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Mediterranean historical migrations

Migration A–Z


  1. Julia Clancy-Smith

Published Online: 4 FEB 2013

DOI: 10.1002/9781444351071.wbeghm356

The Encyclopedia of Global Human Migration

The Encyclopedia of Global Human Migration

How to Cite

Clancy-Smith, J. 2013. Mediterranean historical migrations. The Encyclopedia of Global Human Migration. .

Publication History

  1. Published Online: 4 FEB 2013


Population movements constitute the bedrock of deep Mediterranean history and have assumed a wide range of guises: epic wanderings, pilgrimage, pastoral nomadism, transhumance, voluntary relocation, forced expatriation, trade diaspora, travel, tourism, and labor movements of many kinds, notably slavery. In taxonomies of motion, the critical elements are the relative presence or absence of force, the motivations and objectives of those favoring departure over staying put, the duration and patterns of expatriation, and whether the place of exile became over time a space of belonging. To these considerations must be added variables, such as gender, age and generation, social class, family structure, religion, and race, that determined how individuals or groups perceived their subjective situation and embraced the idea of temporary or permanent expatriation, however alluring or frightening. Of course, until (and even after) 19th-century abolition in Europe and the Ottoman empire, countless people crossed the sea against their own will. These diverse manifestations of trans- Mediterranean mobilities were not necessarily distinct; yet no matter how or why they departed, the people in motion brought wide-ranging social changes to new lands or host societies as well as to those left behind (Gabaccia 2000; Hoerder 2002; Abulafia 2003).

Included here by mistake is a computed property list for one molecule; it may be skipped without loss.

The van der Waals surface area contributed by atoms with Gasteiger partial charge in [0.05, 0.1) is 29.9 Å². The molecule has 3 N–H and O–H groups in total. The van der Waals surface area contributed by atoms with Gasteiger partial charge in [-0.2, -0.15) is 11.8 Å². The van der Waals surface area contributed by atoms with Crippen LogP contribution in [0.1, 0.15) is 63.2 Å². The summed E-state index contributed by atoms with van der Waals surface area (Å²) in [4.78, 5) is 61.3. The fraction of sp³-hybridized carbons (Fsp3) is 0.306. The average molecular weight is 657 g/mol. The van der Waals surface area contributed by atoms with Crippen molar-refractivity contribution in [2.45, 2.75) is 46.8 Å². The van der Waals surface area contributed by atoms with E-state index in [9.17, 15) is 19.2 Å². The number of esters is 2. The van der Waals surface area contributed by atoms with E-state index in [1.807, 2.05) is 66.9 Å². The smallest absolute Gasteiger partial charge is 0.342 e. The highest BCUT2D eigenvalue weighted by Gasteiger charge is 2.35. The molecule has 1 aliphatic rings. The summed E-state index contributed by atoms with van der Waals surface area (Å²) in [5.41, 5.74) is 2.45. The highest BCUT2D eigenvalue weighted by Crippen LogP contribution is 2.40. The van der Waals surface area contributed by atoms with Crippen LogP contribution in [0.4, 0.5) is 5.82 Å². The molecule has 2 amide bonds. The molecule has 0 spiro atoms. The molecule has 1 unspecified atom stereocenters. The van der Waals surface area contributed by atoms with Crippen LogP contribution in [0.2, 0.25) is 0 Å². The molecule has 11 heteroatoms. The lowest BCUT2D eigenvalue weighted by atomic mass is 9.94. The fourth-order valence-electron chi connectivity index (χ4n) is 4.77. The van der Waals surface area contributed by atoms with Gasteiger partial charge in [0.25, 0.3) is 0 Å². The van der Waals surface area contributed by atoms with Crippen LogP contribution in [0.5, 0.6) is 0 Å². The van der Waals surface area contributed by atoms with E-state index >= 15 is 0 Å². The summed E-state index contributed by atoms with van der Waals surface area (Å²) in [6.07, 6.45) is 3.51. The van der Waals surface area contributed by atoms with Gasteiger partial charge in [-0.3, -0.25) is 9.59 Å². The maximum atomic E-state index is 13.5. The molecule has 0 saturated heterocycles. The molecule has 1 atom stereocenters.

• archaeology;
  • empire;
  • colonialism;
  • war;
  • cultural diversity;
  • cross-cultural;
  • rights